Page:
Effects of zinc metabolism upon gustatory sensitivity.
Degree GrantorUniversity of Canterbury
Degree NameDoctor of Philosophy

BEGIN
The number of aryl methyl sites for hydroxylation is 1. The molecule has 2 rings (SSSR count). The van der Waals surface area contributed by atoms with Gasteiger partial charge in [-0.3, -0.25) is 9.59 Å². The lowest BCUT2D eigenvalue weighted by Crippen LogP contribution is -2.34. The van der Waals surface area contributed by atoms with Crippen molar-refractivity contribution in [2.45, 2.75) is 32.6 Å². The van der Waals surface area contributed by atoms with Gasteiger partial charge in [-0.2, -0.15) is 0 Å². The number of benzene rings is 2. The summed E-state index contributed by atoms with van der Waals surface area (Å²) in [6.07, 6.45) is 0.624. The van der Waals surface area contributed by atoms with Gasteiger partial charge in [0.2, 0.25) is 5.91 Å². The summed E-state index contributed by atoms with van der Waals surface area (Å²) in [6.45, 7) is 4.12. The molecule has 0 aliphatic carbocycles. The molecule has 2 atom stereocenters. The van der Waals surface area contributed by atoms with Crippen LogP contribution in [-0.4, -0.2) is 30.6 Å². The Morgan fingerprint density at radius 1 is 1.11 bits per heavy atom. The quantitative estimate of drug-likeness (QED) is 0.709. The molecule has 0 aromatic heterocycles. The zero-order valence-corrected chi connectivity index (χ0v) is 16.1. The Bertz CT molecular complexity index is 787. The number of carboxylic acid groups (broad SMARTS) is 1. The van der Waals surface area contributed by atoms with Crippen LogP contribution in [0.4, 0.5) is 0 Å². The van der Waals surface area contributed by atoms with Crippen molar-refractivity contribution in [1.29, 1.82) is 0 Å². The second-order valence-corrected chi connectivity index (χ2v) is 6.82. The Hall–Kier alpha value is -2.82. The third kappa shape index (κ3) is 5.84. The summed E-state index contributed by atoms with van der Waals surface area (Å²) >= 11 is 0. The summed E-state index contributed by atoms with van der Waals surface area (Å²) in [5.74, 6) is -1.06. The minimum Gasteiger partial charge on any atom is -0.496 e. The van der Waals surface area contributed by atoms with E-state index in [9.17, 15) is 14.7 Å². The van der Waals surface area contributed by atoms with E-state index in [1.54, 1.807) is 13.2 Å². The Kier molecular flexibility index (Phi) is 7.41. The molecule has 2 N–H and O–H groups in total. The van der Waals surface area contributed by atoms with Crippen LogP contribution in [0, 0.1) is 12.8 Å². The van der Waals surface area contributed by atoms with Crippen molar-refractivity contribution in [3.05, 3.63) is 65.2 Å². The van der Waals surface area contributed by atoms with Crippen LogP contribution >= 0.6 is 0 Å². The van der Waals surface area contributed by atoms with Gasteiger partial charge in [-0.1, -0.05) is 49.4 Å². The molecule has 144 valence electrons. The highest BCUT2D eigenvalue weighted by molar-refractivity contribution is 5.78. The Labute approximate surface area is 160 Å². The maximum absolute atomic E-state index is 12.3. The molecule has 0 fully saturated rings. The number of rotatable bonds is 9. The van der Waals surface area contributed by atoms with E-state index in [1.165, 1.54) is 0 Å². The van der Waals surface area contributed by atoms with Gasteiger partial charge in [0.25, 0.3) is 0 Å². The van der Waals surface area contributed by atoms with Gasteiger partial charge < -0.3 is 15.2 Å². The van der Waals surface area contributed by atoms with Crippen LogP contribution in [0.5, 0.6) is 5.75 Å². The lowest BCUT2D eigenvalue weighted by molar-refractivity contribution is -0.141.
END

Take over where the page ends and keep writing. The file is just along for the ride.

A series of experiments was conducted to investigate the relationships between zinc metabolism and gustatory sensitivity. Among hospitalized alcoholic subjects, there was an incidence of decreased taste sensitivity, both subjectively and objectively. These subjects had lower than normal plasma zinc concentration levels at the time of admission to the hospital. Without medication, there were no significant changes in taste perception of these subjects during the first two or three weeks of hospitalization. In a single-blind study of 25 alcoholic subjects, both the subjects treated with zinc sulphate at dosages of 150 mg Zn++ daily and those treated with placebos showed significant improvements in taste sensitivity to sweet, salt and bitter stimuli but not to sour stimuli during the three weeks of therapy. There were no significant differences in taste responses between the subjects in the zinc treatment and placebo groups. An exploratory study into the effects of zinc sulphate solutions, used as mouthrinses, on taste perception was also carried out; the results showed that zinc sulphate had no significant effect on the perception of sweetness of sucrose. The overall results were interpreted as contradictory to the hypothesis that zinc metabolism played a significant role in taste processes. The results were discussed in the light of previous work by Henkin and his associates, which had suggested that zinc played a crucial role in taste acuity.